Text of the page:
A fast four seasons

Three years ago, veteran Wildcat forward Jamelle Horne warned then-freshman Kevin Parrom that this day was coming.

UA hosts ASU in its final home game of the year today.

"He said, 'Enjoy your four years of college, because it's going to go by fast," Parrom said. "I looked at him and thought, 'Yeah, whatever.' And (now) I'm like 'wow it's about to be over.'

"But one thing I took from it … I want to finish out strong and be the best I can be."

A fifth year not on Parrom's mind

Parrom could actually return next season if the NCAA grants him a hardship waiver for a fifth year, after all the time he's collectively missed because of on- and off-court adversity (Parrom does not qualify under normal medical redshirt criteria).

But he wasn't in the mood to talk about it this week.

Solomon Hill, sitting next to Parrom during an interview session, didn't think Parrom is dwelling much on the subject.

"I don't think Kevin's really worried about that," Hill said, answering a question about it for Parrom. "He's really been bombarded with questions about that for the past four months."

The allure of Arizona

Soon after he was hired as the Arizona Wildcats' coach in April 2009, Sean Miller went to Los Angeles to meet a player who had decommitted from the Wildcats when Lute Olson retired, and then committed to USC. Miller had no idea if Hill would reconsider the Wildcats when he pulled up at Fairfax High School to meet him.

"He didn't know me, and I didn't know him," Miller said. "He took a great leap of faith to come to Arizona at a time, at a desperate time, and we're thankful that he did."

Miller already knew UA's two other scholarship seniors, Parrom and Mark Lyons, both of whom originally signed with him at Xavier.

But those players didn't know UA.

Parrom "had no reason to come out here, but he believed in what we were doing," Miller said, adding that "Mark Lyons could have gone to Kentucky, Kansas, probably anywhere he wanted (as a graduate transfer last summer). He had no reason to come out here."

Eight to be honored

Miller will be a busy guy at today's senior day ceremony, honoring a total of eight people: The three senior scholarship players, senior walk-ons Max Wiepking and Quinton Crawford, along with senior managers David Buchanan, Margarito Najera and Preston Fawcett.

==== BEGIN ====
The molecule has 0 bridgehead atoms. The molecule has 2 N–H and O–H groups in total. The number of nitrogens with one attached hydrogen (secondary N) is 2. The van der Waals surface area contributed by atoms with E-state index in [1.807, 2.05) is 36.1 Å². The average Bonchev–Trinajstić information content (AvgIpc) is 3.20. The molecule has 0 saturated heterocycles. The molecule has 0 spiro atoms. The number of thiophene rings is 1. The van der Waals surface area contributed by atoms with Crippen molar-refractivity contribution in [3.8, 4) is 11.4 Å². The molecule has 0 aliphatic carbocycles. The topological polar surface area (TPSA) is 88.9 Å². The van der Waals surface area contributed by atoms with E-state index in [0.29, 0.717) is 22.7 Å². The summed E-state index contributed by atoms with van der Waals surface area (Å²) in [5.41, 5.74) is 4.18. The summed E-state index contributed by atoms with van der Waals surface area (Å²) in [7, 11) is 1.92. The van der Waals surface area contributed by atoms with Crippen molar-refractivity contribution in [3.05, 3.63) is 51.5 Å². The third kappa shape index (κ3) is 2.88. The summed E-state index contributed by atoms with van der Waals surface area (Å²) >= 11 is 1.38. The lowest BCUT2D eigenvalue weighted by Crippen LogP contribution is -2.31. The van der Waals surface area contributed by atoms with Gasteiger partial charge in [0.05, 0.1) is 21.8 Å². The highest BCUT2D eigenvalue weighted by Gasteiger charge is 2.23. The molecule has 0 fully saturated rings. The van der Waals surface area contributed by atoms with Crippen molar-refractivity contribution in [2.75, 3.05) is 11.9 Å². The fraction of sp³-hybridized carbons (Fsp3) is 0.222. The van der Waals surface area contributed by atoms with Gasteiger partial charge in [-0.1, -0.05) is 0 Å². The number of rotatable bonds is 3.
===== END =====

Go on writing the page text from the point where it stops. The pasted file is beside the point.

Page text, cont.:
Miller said this week he hoped the players' homecourt careers end well.

"You're around those kids for four years, and it goes by quickly," Miller said. "And you know once they leave that they're not going to talk to you a whole lot. They're going to move on with their lives."

One more show for Ooh Aah Man

During two appearances at McKale Center as a player for Pittsburgh, Miller didn't notice the Ooh Aah Man.

"We were getting beat so bad I was just trying to get from Point A to Point B and go home," Miller said.

That's changed now that Miller has spent four seasons coaching at McKale, where the popular, ever-disrobing cheerleader is scheduled to make a final appearance today.

"If you're from out of town and you watch him this season, you might not understand," Miller said. "But if you've been here a long time, like a lot of our fans have been, he's obviously a great tradition and a real part of the environment at McKale."

Hill hopes to make lasting memories

So what would make senior day really special for Solomon Hill (above)?

"Dunking on (Jordan) Bachynski," Hill said of the Sun Devils' 7-foot-2-inch center. "That would be cool. I think that would really start us off and get us going in the right way."

Seriously, Hill added: "Anything that anybody can look back on and remember me from this game would be great no matter what it is. … It doesn't matter to me."

Arizona State at Arizona, 2:30 p.m. today, FSAZ, 1290-AM, 107.5-FM, 990-AM (Spanish)

He said it …

"Carson has only gotten better (since Jan. 19). I don't think he's looking to shoot more as much as they set it up for him - they set so many ball screens for him. He can use as many as three or four ball screens and they come in all varieties, so you have to be organized. He creates a problem on defense and they take advantage of it. He's similar to the way Damon (Stoudamire) was here in that he manages both (scoring and passing) well."

James Whitford, Arizona associate head coach

He said it …

Sendek "has always had a systematic way to play defense. They had a matchup zone and now they're all man-to-man. Bachynski's the same - a terrific shot blocker, and their ball-screen defense funnels you into him."